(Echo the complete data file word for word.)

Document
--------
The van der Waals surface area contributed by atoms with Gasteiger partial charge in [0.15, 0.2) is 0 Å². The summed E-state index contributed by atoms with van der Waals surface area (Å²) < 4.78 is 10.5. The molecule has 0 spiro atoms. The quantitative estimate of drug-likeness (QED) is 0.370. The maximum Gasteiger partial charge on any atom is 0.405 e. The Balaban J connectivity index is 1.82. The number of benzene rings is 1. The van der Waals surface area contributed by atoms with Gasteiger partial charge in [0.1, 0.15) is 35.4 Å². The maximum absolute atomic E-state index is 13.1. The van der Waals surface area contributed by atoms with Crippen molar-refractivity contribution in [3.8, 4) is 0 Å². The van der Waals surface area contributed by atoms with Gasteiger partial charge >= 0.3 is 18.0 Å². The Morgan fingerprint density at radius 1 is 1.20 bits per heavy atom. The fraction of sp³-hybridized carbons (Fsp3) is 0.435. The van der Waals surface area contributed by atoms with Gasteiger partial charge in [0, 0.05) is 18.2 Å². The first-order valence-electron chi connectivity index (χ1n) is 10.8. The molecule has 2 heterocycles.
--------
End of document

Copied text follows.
The van der Waals surface area contributed by atoms with Gasteiger partial charge in [0.15, 0.2) is 0 Å². The summed E-state index contributed by atoms with van der Waals surface area (Å²) < 4.78 is 10.5. The molecule has 0 spiro atoms. The quantitative estimate of drug-likeness (QED) is 0.370. The maximum Gasteiger partial charge on any atom is 0.405 e. The Balaban J connectivity index is 1.82. The number of benzene rings is 1. The van der Waals surface area contributed by atoms with Gasteiger partial charge in [0.1, 0.15) is 35.4 Å². The maximum absolute atomic E-state index is 13.1. The van der Waals surface area contributed by atoms with Crippen molar-refractivity contribution in [3.8, 4) is 0 Å². The van der Waals surface area contributed by atoms with Gasteiger partial charge >= 0.3 is 18.0 Å². The Morgan fingerprint density at radius 1 is 1.20 bits per heavy atom. The fraction of sp³-hybridized carbons (Fsp3) is 0.435. The van der Waals surface area contributed by atoms with Gasteiger partial charge in [0, 0.05) is 18.2 Å². The first-order valence-electron chi connectivity index (χ1n) is 10.8. The molecule has 2 heterocycles.